Changes to definition of US Shareholder in Determining Controlled Foreign Corporation Status.
A direct or indirect US shareholder of a controlled foreign corporation (“CFC”) is currently taxed on their pro rata share of the corporation’s income from passive sources (referred to as “subpart F income”), regardless of whether the corporation makes any actual distributions to its shareholders. For US income tax purposes, the subpart F inclusions are treated as deemed distributions to the US shareholder and subject to income tax at marginal rates of up to 37%. The Tax Act expanded the definition of subpart F income to include Global Intangible Low Taxed Income (discussed further below).
The Tax Act amended the definition of US Shareholder of a CFC such that a US Shareholder is now US person that holds 10% or more of the total combined vote or value of all classes of stock entitled to vote in the foreign corporation. Under prior law, the definition of US Shareholder only included those US persons with 10% or more of the voting interest in the CFC, such that taxpayers could avoid US Shareholder status by keeping their total vote below 10%, even if they held more than 10% of the value. This type of structuring will no longer be effective.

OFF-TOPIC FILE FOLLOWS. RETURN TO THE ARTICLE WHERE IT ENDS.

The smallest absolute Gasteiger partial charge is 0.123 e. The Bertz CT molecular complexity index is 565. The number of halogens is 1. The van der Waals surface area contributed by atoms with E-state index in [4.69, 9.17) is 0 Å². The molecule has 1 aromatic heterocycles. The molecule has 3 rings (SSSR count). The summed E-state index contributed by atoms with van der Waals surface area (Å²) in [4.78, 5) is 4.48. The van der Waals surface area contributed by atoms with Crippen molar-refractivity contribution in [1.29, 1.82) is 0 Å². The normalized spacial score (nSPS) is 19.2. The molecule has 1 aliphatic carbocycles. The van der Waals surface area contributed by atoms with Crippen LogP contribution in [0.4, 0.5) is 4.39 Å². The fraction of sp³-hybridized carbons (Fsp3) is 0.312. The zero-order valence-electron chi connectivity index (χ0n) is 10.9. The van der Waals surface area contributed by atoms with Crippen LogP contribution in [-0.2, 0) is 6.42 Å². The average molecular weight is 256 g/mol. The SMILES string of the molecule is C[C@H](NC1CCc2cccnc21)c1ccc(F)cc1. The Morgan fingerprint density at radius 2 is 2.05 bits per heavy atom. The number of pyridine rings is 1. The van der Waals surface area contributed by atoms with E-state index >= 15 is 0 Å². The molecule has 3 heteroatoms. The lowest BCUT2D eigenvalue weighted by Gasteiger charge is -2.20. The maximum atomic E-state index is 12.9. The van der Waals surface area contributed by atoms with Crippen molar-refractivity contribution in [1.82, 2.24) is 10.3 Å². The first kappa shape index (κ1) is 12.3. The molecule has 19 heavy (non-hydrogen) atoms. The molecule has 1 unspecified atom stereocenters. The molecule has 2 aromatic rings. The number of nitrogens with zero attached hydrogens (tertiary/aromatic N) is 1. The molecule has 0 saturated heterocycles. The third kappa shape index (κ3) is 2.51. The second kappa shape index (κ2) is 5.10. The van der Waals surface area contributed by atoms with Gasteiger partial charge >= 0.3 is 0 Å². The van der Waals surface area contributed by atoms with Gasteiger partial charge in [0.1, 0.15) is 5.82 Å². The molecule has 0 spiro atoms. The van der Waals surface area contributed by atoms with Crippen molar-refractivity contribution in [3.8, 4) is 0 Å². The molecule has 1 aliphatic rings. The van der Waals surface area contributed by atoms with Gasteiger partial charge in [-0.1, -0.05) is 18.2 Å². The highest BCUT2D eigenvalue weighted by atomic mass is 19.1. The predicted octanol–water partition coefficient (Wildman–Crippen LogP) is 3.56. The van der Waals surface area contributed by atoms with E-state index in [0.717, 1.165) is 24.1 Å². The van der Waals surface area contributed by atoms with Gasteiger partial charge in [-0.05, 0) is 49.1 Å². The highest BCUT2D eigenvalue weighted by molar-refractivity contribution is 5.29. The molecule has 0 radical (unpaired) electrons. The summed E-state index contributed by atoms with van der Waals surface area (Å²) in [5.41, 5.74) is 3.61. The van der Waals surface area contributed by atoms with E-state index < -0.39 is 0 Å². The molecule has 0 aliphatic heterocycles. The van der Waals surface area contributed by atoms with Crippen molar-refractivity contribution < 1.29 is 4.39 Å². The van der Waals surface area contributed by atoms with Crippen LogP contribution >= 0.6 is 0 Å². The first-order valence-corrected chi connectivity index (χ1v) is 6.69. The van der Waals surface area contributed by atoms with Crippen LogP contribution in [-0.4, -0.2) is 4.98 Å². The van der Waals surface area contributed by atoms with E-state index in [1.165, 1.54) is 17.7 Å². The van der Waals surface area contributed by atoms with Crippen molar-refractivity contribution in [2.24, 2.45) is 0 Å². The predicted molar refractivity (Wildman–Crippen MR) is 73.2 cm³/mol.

Secondly, while a CFC is still defined as a foreign corporation of which more than 50% of the total vote or value is owned by US Shareholders, there is no longer a requirement that a CFC be a CFC for an uninterrupted period of 30 days or more in a given taxable year before Subpart F income inclusions apply. This means that a foreign corporation even if a CFC for only 1 day has US tax and reporting exposure starting from January 1, 2018. This exception was previously relied on by foreign persons holding US securities through a foreign corporation to obtain certain estate tax blocker benefits, particularly where the foreign corporation shares passed to US children upon death. Following the change to the definition of a CFC, this type of planning will need to be modified.
Changes to Attribution rules.